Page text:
Combustible Celluloid
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With: (voices) Billy Crystal, John Goodman, Steve Buscemi, Helen Mirren, Peter Sohn, Joel Murray, Sean Hayes, Dave Foley, Charlie Day, Alfred Molina, Tyler Labine, Nathan Fillion, Aubrey Plaza, Bobby Moynihan, Noah Johnston, Julia Sweeney, Bonnie Hunt, John Krasinski, Bill Hader, Beth Behrs, Bob Peterson, John Ratzenberger
Written by: Robert L. Baird, Daniel Gerson, Dan Scanlon
Directed by: Dan Scanlon
MPAA Rating: G
Running Time: 110
Date: 06/21/2013

Monsters University (2013)

3 Stars (out of 4)

Good Scare Day

By Jeffrey M. Anderson

When I reviewed Pixar's Ratatouille in 2007, I wrote: "Animation studio Pixar is so far ahead of its competitors that the question regarding any new releases is not whether it's any good, but whether it's great." And this written was before the studio had reached true greatness with WALL-E (2008) and Up (2009), and also before they made their first stinker, Cars 2 (2011). Even so, that statement remains true today, and Monsters University is a good one, even if it's not a great one.

The original Monsters, Inc. (2001) was also a good one, though it has always been on the bottom half of my list of favorite Pixar movies. (See below.) There's just something about the combination of Mike (voiced by Billy Crystal) and Sully (voiced by John Goodman) that, while charming and funny, just simply lacks the magic that Woody and Buzz have in the Toy Story movies.

One thought I had is that the Mike character simply lacks confidence. He's not comfortable with, or perhaps not aware of himself, which is fine -- it's good for a character to have flaws -- but he's less appealing than the others because of it. However, Mike and Sully together make a fine team. Their strengths and weaknesses match up well.

The prequel Monsters University tells the story of how they met, at scare school. After visiting the factory on a school field trip as a boy, Mike dreams of becoming a great scarer, even though the odds are always against him. He studies hard, but he never seems to be able to get a break, and then there's the simple fact that he's not scary.

Sully waltzes into school, the son of an already-legendary scarer, and simply drifts through his days, convinced that whatever he needs to know is already in his genetic makeup. When the sinister headmistress, Dean Hardscrabble (voiced by Helen Mirren), kicks them both out of school after a particularly bad foulup, they team up to enter the "Scare Games." If they win, they'll have a chance to get back into school and become scarers.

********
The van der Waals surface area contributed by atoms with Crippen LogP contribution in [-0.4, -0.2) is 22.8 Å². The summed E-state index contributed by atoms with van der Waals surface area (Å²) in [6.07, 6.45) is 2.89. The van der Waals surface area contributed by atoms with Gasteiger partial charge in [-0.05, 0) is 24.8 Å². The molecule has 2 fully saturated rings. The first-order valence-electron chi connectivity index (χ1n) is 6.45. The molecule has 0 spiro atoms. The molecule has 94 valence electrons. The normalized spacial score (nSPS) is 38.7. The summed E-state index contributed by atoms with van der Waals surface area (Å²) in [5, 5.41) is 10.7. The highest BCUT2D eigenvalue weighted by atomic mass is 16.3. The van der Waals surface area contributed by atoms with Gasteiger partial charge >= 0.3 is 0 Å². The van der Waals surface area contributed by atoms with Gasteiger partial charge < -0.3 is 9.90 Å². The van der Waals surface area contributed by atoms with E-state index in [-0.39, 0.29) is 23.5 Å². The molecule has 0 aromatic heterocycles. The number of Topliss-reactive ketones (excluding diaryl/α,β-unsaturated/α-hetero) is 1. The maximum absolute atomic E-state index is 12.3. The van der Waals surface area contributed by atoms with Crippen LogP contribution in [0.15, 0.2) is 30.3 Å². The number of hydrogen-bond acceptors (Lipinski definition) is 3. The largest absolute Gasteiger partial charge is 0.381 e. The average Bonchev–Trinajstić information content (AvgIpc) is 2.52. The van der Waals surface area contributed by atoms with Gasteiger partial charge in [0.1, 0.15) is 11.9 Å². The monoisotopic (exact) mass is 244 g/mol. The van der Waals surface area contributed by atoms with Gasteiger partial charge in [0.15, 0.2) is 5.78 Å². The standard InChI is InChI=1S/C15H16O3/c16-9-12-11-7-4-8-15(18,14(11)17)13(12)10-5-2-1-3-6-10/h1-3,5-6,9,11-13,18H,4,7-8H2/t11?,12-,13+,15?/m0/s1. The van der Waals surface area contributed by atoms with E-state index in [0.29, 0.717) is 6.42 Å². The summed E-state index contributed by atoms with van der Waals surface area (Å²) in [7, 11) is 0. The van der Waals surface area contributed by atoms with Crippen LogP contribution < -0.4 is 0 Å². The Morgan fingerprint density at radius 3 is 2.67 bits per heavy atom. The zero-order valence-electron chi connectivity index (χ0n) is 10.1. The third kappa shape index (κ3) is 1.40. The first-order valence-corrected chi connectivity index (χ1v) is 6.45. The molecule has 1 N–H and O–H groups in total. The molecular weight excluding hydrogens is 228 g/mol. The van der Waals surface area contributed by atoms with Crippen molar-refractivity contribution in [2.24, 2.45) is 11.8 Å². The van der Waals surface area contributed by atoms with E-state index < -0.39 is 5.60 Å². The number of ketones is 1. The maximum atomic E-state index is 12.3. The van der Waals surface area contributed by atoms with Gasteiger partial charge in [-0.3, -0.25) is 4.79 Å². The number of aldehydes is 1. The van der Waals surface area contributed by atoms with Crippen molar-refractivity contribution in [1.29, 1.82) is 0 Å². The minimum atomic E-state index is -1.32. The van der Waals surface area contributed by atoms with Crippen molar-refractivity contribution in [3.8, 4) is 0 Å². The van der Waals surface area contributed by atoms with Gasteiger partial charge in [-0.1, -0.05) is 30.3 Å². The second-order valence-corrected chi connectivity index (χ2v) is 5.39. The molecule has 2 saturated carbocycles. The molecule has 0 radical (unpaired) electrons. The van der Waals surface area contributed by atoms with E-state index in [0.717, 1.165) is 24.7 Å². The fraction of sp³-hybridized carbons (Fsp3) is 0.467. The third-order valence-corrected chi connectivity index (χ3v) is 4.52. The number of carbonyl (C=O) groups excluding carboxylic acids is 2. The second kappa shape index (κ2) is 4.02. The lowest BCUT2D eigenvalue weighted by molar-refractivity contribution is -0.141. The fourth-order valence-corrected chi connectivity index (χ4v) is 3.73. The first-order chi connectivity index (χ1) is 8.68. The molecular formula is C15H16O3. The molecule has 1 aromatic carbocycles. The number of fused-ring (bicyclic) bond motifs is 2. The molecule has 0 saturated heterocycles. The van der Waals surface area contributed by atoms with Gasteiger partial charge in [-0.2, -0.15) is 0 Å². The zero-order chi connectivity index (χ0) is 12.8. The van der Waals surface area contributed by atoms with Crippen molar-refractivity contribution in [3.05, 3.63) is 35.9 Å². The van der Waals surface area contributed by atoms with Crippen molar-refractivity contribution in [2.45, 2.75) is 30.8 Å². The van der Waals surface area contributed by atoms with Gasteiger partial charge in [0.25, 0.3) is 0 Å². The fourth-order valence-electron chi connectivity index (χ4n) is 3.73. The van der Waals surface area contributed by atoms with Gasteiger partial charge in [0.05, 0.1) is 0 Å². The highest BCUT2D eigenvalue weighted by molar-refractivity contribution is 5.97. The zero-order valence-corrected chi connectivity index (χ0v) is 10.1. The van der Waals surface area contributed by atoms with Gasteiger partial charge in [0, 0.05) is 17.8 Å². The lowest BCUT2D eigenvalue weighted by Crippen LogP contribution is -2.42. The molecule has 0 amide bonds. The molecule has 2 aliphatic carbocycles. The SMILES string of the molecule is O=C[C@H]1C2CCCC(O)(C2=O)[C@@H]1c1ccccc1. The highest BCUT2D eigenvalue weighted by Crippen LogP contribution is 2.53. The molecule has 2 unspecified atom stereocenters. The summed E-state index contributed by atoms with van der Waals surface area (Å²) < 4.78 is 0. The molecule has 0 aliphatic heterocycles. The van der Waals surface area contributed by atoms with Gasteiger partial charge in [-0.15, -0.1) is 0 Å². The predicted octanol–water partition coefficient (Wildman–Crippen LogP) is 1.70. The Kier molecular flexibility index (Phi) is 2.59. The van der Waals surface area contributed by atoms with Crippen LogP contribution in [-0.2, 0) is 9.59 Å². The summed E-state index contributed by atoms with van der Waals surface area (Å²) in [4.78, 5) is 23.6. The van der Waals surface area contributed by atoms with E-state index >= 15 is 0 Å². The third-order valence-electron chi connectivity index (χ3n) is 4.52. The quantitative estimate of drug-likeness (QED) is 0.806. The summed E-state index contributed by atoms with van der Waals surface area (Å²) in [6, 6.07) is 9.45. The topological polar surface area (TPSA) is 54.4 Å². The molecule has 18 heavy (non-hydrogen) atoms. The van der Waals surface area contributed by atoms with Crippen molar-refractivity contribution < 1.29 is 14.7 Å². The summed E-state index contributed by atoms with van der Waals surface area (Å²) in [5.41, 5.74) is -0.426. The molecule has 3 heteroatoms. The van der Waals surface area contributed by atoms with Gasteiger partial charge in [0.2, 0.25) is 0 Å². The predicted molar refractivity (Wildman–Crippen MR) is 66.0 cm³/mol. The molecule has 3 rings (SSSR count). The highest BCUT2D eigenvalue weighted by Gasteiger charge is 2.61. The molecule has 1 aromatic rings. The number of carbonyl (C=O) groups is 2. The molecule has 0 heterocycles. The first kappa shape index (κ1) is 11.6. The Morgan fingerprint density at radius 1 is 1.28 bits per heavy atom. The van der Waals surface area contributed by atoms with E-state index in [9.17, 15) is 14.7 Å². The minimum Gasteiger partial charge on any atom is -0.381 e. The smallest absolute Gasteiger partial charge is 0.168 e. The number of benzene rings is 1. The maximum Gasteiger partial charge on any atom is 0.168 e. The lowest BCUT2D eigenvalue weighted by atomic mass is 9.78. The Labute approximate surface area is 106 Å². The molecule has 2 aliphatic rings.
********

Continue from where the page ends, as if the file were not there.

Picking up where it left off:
However, they need a team for the games, and they are forced to join the biggest bunch of losers on campus, the fraternity of Oozma Kappa, or "OK" for short. Together they enter a series of contests -- each an exhilarating set-piece -- vying for the title. I wish I could say that these sequences were as funny as they were thrilling. Happily, things don't quite turn out as expected, and the movie ends on a truly impressive sequence with Mike and Sully stuck in the real world.

Without spoiling too much, Mike must use his vast knowledge of scare techniques to frighten a group of adults, and the result is like a reverse horror movie, as shown from the inside out. It's absolutely brilliant, both technically and creatively.

Credit this to first-time director Dan Scanlon, who had made an independent live-action feature and one non-theatrical Pixar short (my least favorite, Mater and the Ghostlight), before taking on this, his first Pixar feature. Whatever shortcomings Monsters University has is more inherent with the previously-existing material itself, than it is with the writing or filmmaking on this new one.

The good news is that Monsters University is indeed a good movie, and that's still something to celebrate, especially given the dud summer this has been so far. Better still, there's a new bar for lowness (Cars 2), and Monsters University is head and shoulders above it.

Note: for the morbidly curious, here's my ranking of the fourteen Pixar features to date: 1) Up, 2) Toy Story 2, 3) WALL-E, 4) Toy Story 3, 5) Toy Story, 6) The Incredibles, 7) Brave, 8) Finding Nemo, 9) Ratatouille, 10) Monsters University, 11) Monsters, Inc., 12) A Bug's Life, 13) Cars, 14) Cars 2.

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